Even her hair smelled good, of shampoo, and her breath, which must have been pestilential the rest of the time, smelled of toothpaste and peppermint. A fire burned brightly in the hearth, there were lit candles on the dark wooden table which shone like a lake and a delicious aroma rose from the plates. There was always classical music on the stereo. Like a conditioned animal, the moment she heard the music and saw the light from the flames and felt the clean clothes on her skin, her mouth began to water. Before he put her to sleep and removed her from her cell, he always made her go twenty-four hours without food.
From the pain, however, she could tell he had abused her while she slept. In the beginning the thought had filled her with horror and when she awoke back in the cellar she had thrown up her first real meal. Now it no longer affected her. Sometimes he didn't say anything, sometimes he spoke incessantly, but she rarely listened to him: her brain was no longer used to following a conversation. The words
music, symphony, orchestra
constantly cropped up in his speech like a leitmotif, as did one name: Mahler.
How long had she been locked up? There was neither day nor night in her tomb. Because that was what it was: a tomb. Deep down, she knew she would never get out alive. Any hope had abandoned her long ago.
She remembered the simple, wonderful time when she was free. The last time she had laughed, had friends over, seen her parents; the smell of the barbecue in the summer, the evening light in the trees in the garden and her son's eyes. Faces, laughter, games. She
saw herself making love to one man in particular. She had thought it was just an ordinary life but in fact it was a miracle. Her regret that she had not appreciated it more fully grew greater by the day. She realised that even the moments of sorrow and pain had been nothing in comparison to the hell she was in now â this non-existence, buried in this non-place. Outside the world. She supposed that only a few feet of stone, cement and earth kept her from the real world, but at the same time, hundreds of doors, miles of corridors and fences could not have separated her further.
One day real life and the real world had been there, so close. For some unknown reason he had been obliged to move her in a hurry. He had dressed her hastily, bound her wrists behind her back and put a canvas bag over her head. Then he made her climb up some steps and she was in the open air.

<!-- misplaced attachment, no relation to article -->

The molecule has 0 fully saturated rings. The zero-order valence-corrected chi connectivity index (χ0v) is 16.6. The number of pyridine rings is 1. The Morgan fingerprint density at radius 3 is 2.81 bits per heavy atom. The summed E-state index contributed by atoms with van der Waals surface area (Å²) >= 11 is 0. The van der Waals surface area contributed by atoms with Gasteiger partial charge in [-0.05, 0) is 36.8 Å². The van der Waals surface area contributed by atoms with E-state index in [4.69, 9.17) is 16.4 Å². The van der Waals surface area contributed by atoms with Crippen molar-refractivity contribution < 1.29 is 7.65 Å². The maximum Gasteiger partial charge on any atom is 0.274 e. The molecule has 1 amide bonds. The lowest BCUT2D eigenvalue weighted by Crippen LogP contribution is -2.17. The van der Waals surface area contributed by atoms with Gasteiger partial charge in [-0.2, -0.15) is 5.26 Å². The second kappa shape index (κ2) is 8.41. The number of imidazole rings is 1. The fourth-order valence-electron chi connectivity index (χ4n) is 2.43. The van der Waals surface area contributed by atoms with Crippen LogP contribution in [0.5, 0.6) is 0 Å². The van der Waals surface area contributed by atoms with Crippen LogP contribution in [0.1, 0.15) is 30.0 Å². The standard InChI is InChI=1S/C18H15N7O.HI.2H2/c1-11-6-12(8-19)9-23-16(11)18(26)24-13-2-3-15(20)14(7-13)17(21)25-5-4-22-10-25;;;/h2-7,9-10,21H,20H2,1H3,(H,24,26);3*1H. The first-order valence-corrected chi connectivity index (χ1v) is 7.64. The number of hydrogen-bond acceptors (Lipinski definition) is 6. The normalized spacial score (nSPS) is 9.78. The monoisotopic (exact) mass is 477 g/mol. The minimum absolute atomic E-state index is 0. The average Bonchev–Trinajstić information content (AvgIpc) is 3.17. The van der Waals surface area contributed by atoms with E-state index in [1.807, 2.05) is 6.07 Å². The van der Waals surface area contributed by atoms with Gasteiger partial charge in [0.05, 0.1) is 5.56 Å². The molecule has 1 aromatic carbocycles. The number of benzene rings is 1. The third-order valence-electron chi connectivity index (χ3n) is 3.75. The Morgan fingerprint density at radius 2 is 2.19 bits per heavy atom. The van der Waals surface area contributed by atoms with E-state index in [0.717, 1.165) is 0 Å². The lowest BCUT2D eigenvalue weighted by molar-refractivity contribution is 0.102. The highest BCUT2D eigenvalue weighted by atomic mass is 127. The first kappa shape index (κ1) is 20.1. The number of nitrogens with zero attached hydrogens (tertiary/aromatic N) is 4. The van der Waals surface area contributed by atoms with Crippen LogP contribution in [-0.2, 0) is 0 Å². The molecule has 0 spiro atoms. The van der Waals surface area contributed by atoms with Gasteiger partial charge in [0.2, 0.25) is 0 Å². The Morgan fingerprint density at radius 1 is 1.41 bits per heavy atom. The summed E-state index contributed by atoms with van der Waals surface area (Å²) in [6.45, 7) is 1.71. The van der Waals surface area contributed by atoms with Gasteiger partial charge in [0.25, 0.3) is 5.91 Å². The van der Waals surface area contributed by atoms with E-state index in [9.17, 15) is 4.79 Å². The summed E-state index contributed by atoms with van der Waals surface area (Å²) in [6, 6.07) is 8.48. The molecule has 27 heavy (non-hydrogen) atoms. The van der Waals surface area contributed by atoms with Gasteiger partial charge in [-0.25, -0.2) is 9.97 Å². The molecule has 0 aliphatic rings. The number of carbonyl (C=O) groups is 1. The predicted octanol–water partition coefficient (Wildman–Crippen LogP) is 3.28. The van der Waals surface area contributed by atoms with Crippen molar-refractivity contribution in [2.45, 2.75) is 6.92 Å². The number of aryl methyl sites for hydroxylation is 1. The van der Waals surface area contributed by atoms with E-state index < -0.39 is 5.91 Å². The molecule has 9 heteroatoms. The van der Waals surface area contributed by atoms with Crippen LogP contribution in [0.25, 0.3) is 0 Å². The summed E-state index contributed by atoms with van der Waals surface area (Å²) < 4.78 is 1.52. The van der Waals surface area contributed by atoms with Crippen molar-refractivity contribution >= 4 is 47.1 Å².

The open air
â¦ She had almost lost her senses with the shock of it.
When she felt the warm sun, and sensed the light through the bag, and breathed the damp smell of the earth and the fields, the perfume of the thickets in flower, and heard the chattering of birds, she had almost fainted. She had wept so profusely that the canvas bag was soaked.
Then he had made her lie down on a metal surface and through the canvas she inhaled exhaust and diesel oil. Even though she couldn't have cried out, he had stuffed her mouth with cotton then covered it with surgical tape as a precaution. He had also bound her wrists and ankles together so that she couldn't kick the side of the van. She felt the vibration of the engine and the van began to bounce over uneven ground before it reached the road. When he suddenly accelerated and she heard the rush of cars overtaking them, she realised they were on the motorway.
The worst of it had been the tollbooth. She could hear voices, music, the sound of engines all around her,
â¦ just there, on the other side of the metal. And dozens of human beings. Women, men, children, only a few inches away!
She could hear them.
She was overwhelmed by a flood of emotions. They were laughing, talking, coming and going, alive and free. They had no idea of her presence, her slow death, her life as a slave. She had shaken her head until she was banging it against the metal and her nose bled onto the grimy floor.
It was fine weather the day he moved her, she was almost certain
that everything must be in bloom. Springtime. How many more seasons to come until he got tired of her, until she was defeated by madness, until he killed her? The sudden certainty came to her that her friends and family and the police had already given her up for dead: only one person on earth knew that she was still alive, and he was a demon, a snake, an
She would never see the daylight again.
And it was there, in the shady garden,
The killer's shadow in cold ambush,
Shadow against shadow on the grass less green than
Red with evening's blood.
In the trees, a nightingale
Was challenging Marsyras and Apollo.
Deeper down, an aviary of nests and
In rustic setting â¦
Oliver Winshaw stopped writing. Blinked. At the edge of his vision something had attracted â or rather distracted â his attention. Beyond the window. A flash of light, outside. Like a camera flash.